Have fun, stay safe,
Our July exhibition celebrates the Manitoulin Island paintings of Angus Trudeau. As fans of Trudeau’s idiosyncratic and joyful work for many years, we were recently approached by a family who knew Trudeau and supported his art practice by bringing him art supplies and purchasing his paintings.
The variety of subjects included in our show ranges from his beloved lake boats and logging activities to the church at Wikwemikong. Using flamboyant colours and delightful patterns in waves and clouds, Trudeau made paintings that are alive and extraordinarily personal. He was an important historian and chronicler of island life captured in these whimsical paintings.
On a recent trip to BC, Michael visited the Nanaimo studio of Jonathan Forrest and was excited by his new paintings.
As a sneak peek, we have hung 2 of Jonathan’s luminous abstracts in our July front gallery “Summer Solstice” exhibit to enjoy. They are perfect representations of Summer.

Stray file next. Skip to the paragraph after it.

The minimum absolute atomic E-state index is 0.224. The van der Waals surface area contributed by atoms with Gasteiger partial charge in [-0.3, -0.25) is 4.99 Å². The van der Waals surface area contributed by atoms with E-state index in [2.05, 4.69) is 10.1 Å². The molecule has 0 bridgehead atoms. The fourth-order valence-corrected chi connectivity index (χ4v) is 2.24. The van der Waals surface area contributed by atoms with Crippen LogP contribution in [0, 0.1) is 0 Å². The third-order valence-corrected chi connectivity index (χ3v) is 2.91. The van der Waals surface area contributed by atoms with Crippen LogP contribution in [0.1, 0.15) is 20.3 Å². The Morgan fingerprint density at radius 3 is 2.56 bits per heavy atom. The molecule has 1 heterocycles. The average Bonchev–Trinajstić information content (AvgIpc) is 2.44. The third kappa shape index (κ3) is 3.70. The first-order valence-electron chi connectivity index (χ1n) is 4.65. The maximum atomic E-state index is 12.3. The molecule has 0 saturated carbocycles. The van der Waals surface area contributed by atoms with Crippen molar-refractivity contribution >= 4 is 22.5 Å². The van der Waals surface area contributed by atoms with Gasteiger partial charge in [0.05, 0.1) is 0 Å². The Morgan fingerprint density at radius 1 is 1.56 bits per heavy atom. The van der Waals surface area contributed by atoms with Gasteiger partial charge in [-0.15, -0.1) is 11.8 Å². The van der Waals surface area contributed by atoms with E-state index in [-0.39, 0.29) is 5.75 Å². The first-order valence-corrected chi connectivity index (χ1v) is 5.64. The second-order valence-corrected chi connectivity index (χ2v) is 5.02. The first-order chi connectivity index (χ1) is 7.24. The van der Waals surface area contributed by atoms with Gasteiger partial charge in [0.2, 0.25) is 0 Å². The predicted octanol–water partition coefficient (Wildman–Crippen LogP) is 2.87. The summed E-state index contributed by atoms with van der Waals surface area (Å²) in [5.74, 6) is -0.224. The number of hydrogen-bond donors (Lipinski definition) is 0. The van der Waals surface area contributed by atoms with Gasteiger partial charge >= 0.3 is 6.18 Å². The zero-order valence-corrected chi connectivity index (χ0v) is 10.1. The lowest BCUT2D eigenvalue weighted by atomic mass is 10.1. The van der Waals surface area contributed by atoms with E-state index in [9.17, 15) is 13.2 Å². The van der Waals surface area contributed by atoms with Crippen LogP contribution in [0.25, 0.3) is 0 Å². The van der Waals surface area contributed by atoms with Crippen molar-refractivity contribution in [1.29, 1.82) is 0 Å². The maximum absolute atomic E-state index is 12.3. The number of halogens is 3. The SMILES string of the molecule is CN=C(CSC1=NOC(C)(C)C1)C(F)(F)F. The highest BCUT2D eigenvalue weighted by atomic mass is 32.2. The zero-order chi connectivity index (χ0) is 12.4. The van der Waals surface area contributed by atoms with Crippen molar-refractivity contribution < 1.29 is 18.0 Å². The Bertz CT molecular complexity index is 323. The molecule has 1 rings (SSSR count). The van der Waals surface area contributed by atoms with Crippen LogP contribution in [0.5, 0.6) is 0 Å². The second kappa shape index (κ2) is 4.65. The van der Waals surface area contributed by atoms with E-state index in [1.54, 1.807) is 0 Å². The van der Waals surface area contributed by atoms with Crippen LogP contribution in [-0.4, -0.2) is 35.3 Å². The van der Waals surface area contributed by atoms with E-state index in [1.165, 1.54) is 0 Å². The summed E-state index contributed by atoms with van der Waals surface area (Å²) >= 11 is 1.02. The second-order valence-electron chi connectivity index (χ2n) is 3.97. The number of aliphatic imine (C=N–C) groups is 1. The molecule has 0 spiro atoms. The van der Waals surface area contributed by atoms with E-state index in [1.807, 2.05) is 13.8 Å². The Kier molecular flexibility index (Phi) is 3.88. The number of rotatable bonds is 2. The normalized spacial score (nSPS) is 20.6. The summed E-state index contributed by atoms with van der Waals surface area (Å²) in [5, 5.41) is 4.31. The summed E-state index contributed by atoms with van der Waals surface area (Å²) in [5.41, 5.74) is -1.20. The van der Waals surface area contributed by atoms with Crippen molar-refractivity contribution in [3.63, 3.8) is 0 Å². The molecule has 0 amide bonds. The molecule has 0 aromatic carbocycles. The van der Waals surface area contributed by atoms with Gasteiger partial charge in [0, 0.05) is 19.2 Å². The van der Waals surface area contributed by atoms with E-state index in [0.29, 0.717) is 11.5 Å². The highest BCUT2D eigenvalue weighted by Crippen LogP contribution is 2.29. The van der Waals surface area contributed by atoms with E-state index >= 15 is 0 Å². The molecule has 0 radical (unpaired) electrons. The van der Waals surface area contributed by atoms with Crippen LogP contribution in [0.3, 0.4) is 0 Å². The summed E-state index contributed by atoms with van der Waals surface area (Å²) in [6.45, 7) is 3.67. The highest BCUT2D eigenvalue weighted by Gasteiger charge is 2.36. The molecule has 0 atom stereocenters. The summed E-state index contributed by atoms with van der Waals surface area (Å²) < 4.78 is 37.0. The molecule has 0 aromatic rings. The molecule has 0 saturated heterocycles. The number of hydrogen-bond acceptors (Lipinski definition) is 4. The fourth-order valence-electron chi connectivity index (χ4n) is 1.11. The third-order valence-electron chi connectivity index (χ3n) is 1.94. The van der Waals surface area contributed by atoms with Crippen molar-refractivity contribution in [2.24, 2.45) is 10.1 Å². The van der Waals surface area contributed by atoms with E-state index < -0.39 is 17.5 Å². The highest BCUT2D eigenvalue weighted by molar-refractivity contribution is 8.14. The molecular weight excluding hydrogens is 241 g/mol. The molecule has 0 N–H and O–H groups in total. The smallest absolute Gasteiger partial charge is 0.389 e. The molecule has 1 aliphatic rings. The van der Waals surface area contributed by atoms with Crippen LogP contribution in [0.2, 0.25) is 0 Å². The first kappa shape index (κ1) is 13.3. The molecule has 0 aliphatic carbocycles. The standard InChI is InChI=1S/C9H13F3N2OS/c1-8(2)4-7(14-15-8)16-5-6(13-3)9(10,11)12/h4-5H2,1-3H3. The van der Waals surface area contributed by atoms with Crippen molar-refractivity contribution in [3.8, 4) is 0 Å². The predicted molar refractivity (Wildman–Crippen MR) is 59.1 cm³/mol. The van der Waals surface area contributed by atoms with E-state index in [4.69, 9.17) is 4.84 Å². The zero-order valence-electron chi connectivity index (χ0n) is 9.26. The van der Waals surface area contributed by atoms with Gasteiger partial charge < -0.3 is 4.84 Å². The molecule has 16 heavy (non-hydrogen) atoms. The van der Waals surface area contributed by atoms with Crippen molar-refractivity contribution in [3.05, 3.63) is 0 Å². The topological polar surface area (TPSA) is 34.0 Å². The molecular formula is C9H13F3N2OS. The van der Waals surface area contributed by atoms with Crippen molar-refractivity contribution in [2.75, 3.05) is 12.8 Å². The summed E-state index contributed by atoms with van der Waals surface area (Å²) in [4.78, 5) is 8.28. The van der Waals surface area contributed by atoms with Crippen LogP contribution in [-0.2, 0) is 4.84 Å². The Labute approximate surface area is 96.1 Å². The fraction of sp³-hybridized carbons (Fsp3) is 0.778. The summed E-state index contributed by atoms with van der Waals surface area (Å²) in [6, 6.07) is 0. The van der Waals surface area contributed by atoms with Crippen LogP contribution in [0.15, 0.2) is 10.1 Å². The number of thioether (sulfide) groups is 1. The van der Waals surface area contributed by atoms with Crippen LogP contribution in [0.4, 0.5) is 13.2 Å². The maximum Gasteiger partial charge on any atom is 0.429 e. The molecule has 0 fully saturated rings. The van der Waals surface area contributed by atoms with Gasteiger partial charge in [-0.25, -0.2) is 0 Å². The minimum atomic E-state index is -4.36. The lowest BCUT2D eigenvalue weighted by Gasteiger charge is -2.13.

With the recent excitement surrounding Maud Lewis’s work we are amazed that Angus Trudeau’s paintings have not caught the attention of a wider audience. That was one of the reasons why we organized our July exhibit – to highlight his unique vision and to tell the story of his life spent on Manitoulin island. Michael has owned his work for years.
We are interested in acquiring more Angus Trudeau paintings. If you own an artwork by Angus Trudeau, please contact us.
Two new exhibitions begin today: “Summer Solstice” and Angus Trudeau. @forrest.jonathan& #michaelgibsongallery #woodlandart #manitoulin #colorfieldpainting
Read Doug Maclean’s Spring 2022 Canadian Auction Report HERE.
We are deeply saddened by the passing of Canadian artist David Blackwood (1941-2022). We were honoured to first show Blackwood’s work in 2001 and enjoyed four incredible exhibitions featuring his iconic prints. We will never forget our memorable trips to his Port Hope studio and to learn about the history of his beloved Wesleyville, Newfoundland.